Blockchain is best known for its use in the financial sector. It has indeed developed in cryptocurrency transactions (including the famous bitcoin) and its main characteristic is that it does not depend on a centralizing body, such as a central bank for example. It can be found in many other sectors such as health or insurance for example, where the blockchain allows the automation of refund procedures and thus reduces formalities.

In short, how does it work?

● Transactions are sent to a set of computers called a “node”. All participants can access them simultaneously, across the world. These transactions are encrypted, which prevents them from being intercepted.

● They are stored in a blockchain i.e. blocks chained to each other; therefore the modification of a block leads to the modification of the whole. Each one contains the history of the previous block.

● Transactions are decrypted and authenticated by “miners”, individuals or companies that perform “mining”, an activity that consists of solving a cryptographic problem by computer calculation.

In short, blockchain is a technology that allows keeping track of a set of transactions in a fast, secure, decentralized, transparent, and irreversible way.

What risks does this technology represent concerning personal data?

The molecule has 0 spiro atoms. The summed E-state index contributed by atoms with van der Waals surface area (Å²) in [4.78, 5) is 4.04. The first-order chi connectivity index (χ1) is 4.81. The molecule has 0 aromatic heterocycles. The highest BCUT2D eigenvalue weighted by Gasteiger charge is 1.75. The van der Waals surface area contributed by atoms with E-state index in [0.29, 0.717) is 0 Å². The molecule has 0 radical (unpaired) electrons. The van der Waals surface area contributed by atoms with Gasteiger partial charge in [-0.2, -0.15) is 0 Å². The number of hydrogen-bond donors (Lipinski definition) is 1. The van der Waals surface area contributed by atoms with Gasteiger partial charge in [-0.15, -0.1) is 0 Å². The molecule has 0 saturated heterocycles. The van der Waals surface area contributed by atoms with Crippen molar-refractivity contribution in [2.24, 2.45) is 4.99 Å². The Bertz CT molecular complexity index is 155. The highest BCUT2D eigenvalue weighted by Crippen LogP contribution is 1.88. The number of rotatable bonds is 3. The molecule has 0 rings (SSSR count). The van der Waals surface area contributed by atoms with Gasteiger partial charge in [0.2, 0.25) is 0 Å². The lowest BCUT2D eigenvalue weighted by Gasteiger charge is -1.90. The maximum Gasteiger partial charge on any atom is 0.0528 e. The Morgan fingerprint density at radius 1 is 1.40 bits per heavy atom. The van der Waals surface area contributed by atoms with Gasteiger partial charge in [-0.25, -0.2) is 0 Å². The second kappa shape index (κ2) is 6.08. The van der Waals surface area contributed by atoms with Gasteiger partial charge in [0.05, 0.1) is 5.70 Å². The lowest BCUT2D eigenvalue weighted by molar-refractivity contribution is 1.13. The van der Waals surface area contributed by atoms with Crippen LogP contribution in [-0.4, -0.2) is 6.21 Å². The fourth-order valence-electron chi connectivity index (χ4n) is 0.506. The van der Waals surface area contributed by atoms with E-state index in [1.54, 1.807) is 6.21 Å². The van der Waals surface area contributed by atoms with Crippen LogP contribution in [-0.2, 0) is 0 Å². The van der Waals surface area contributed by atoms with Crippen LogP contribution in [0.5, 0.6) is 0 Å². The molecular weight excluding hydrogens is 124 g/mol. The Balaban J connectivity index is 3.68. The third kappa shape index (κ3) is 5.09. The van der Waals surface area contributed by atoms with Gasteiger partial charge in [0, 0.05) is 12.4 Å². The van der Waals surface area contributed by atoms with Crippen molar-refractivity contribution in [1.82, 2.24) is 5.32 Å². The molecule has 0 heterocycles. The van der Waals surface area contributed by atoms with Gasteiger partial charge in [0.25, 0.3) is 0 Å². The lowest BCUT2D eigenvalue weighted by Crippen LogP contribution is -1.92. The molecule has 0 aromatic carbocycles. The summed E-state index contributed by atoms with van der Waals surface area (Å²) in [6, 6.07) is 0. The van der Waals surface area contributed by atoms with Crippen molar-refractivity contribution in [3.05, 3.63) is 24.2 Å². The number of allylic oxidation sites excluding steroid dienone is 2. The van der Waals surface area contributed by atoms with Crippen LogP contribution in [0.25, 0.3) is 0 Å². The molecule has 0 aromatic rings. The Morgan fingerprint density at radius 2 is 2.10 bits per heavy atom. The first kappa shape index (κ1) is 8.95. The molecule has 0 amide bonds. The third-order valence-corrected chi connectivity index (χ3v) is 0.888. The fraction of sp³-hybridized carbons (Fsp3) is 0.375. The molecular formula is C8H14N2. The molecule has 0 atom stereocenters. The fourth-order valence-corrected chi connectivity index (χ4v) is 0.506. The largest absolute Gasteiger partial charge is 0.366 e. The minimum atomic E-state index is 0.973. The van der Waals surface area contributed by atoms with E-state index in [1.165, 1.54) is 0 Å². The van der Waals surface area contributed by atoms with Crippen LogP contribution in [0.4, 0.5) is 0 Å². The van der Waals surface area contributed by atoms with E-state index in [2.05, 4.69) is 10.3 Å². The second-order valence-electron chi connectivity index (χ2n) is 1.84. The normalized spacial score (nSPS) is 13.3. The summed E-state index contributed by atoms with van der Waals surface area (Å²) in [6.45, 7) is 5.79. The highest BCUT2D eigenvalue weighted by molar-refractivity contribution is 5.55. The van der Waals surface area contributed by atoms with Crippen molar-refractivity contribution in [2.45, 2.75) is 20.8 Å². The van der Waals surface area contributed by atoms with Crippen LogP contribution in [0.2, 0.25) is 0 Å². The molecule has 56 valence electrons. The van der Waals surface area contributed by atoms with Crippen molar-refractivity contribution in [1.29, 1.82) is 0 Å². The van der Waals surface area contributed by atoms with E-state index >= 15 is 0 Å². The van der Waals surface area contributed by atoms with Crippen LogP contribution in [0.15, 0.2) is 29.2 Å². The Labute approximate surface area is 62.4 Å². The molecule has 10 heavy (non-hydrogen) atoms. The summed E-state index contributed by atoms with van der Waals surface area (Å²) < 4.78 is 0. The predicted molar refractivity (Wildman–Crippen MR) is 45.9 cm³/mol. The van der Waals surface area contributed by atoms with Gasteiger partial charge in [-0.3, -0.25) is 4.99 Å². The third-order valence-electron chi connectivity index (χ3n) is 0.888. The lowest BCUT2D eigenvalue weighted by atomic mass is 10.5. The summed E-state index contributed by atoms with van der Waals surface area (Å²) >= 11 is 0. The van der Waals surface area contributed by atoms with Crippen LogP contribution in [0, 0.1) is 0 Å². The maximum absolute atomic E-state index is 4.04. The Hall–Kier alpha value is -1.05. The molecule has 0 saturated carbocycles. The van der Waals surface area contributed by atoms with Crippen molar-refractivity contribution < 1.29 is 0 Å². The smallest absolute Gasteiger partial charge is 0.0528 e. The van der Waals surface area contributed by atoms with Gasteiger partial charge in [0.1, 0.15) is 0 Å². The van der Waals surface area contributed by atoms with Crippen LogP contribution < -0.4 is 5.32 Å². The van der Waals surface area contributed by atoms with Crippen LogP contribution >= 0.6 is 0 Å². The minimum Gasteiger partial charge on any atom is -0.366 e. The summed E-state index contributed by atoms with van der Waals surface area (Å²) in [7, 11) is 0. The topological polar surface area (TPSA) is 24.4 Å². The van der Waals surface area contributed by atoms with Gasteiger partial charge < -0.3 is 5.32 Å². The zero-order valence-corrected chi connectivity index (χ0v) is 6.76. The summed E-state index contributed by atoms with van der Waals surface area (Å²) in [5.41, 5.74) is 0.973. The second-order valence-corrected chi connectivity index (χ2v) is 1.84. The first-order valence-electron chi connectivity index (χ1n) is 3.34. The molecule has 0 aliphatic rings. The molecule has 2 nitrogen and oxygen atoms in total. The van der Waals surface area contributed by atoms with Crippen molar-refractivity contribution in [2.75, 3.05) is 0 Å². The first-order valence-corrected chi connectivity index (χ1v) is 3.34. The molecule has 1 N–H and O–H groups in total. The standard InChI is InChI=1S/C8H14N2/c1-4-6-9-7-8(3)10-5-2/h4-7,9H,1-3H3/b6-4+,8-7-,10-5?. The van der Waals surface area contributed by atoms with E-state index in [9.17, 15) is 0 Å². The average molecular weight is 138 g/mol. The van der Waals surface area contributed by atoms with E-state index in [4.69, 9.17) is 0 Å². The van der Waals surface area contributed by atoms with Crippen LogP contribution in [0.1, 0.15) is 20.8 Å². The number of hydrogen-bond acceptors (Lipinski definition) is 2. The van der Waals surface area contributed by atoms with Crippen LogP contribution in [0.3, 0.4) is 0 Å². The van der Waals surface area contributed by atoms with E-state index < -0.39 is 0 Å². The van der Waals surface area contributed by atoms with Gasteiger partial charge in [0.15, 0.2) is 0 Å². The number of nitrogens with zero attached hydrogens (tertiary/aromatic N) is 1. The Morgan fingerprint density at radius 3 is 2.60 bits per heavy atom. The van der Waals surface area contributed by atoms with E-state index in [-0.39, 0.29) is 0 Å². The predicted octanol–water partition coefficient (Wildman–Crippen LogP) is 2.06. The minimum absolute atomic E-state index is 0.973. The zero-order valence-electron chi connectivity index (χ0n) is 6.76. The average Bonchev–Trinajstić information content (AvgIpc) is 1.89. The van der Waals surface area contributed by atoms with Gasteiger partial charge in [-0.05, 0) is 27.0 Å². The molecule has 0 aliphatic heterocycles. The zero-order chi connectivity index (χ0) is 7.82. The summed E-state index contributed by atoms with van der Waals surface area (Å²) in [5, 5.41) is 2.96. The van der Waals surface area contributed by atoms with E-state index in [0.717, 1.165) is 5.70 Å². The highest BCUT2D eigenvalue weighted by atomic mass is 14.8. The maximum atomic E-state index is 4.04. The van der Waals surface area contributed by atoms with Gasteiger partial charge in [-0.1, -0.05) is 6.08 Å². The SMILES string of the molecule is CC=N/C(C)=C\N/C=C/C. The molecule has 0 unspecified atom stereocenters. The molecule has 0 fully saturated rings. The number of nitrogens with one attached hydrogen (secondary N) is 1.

Today, a large part of the data exchanged around the world contains personal information such as identity or bank account numbers. Thus, more and more cases involve the application of the GDPR and consequently the protection of this data from the moment of its collection to the moment of its processing and storage.

The regulation refers to the implementation of this protection through some principles:

Information and consent of the persons concerned: they must be informed upstream of the collection process so that their consent can be given in a free, informed, and explicit manner. Thus, the user must be reminded that his information will be stored, but also for how long and for what purposes.

Data access: the individual who has authorized the collection and processing of his or her personal information must be able to access his or her data at any time to modify or delete it.